myBTCnetwork | Joerg Platzer: No Revolution Ever Fought for Freedom of Transaction Because It Always Was There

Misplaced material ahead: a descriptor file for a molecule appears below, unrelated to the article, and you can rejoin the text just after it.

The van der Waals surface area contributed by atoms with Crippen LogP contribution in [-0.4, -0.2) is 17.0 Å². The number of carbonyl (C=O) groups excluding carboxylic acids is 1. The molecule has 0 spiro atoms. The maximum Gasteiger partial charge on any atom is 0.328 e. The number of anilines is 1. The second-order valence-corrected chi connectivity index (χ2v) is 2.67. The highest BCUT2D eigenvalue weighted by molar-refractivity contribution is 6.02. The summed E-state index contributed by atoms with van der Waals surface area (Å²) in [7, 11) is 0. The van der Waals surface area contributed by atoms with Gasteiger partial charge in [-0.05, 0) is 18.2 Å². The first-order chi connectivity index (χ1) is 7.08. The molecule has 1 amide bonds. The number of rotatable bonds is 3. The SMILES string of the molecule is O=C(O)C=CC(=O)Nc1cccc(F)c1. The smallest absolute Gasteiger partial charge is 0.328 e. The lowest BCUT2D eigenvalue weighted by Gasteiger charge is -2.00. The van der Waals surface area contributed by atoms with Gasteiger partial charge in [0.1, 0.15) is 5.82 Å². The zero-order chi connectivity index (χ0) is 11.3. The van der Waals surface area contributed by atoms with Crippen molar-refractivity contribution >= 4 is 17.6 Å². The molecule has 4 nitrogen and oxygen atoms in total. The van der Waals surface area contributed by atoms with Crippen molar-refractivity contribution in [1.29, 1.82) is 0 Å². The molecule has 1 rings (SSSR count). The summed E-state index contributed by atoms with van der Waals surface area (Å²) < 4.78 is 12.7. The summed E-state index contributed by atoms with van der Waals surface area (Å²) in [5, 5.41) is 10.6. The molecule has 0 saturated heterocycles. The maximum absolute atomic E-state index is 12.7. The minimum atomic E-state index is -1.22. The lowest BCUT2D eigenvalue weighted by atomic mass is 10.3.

Joerg Platzer: No Revolution Ever Fought for Freedom of Transaction Because It Always Was There

Posted on 03-07-2020.